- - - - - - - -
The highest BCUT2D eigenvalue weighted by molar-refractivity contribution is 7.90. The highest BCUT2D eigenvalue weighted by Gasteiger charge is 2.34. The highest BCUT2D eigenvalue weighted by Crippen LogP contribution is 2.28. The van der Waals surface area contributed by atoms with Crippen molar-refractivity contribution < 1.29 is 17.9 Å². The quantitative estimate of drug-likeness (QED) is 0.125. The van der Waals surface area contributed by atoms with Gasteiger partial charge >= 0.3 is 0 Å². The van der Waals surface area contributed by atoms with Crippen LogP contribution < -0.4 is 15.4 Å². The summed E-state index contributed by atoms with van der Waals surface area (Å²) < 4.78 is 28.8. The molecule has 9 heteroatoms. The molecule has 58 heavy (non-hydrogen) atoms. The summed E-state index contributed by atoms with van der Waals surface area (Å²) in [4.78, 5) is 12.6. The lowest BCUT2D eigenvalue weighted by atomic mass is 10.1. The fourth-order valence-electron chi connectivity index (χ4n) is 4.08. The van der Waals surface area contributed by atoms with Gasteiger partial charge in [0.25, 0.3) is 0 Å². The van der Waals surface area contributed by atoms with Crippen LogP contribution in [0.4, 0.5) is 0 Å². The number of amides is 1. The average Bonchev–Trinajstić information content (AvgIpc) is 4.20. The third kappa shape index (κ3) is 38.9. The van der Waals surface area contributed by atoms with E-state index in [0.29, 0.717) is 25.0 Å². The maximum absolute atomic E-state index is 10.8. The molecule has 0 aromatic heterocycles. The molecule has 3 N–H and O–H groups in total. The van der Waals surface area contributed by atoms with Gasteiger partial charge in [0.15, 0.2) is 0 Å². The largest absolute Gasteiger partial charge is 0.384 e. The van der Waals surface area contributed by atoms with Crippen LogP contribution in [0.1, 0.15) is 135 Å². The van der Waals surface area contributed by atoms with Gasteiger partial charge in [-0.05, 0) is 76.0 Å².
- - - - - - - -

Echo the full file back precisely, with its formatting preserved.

The highest BCUT2D eigenvalue weighted by molar-refractivity contribution is 7.90. The highest BCUT2D eigenvalue weighted by Gasteiger charge is 2.34. The highest BCUT2D eigenvalue weighted by Crippen LogP contribution is 2.28. The van der Waals surface area contributed by atoms with Crippen molar-refractivity contribution < 1.29 is 17.9 Å². The quantitative estimate of drug-likeness (QED) is 0.125. The van der Waals surface area contributed by atoms with Gasteiger partial charge >= 0.3 is 0 Å². The van der Waals surface area contributed by atoms with Crippen LogP contribution < -0.4 is 15.4 Å². The summed E-state index contributed by atoms with van der Waals surface area (Å²) < 4.78 is 28.8. The molecule has 9 heteroatoms. The molecule has 58 heavy (non-hydrogen) atoms. The summed E-state index contributed by atoms with van der Waals surface area (Å²) in [4.78, 5) is 12.6. The lowest BCUT2D eigenvalue weighted by atomic mass is 10.1. The fourth-order valence-electron chi connectivity index (χ4n) is 4.08. The van der Waals surface area contributed by atoms with Gasteiger partial charge in [0.25, 0.3) is 0 Å². The van der Waals surface area contributed by atoms with Crippen LogP contribution in [0.4, 0.5) is 0 Å². The number of amides is 1. The average Bonchev–Trinajstić information content (AvgIpc) is 4.20. The third kappa shape index (κ3) is 38.9. The van der Waals surface area contributed by atoms with E-state index in [0.29, 0.717) is 25.0 Å². The maximum absolute atomic E-state index is 10.8. The molecule has 0 aromatic heterocycles. The molecule has 3 N–H and O–H groups in total. The van der Waals surface area contributed by atoms with Gasteiger partial charge in [0.15, 0.2) is 0 Å². The largest absolute Gasteiger partial charge is 0.384 e. The van der Waals surface area contributed by atoms with Crippen LogP contribution in [0.1, 0.15) is 135 Å². The van der Waals surface area contributed by atoms with Gasteiger partial charge in [-0.05, 0) is 76.0 Å².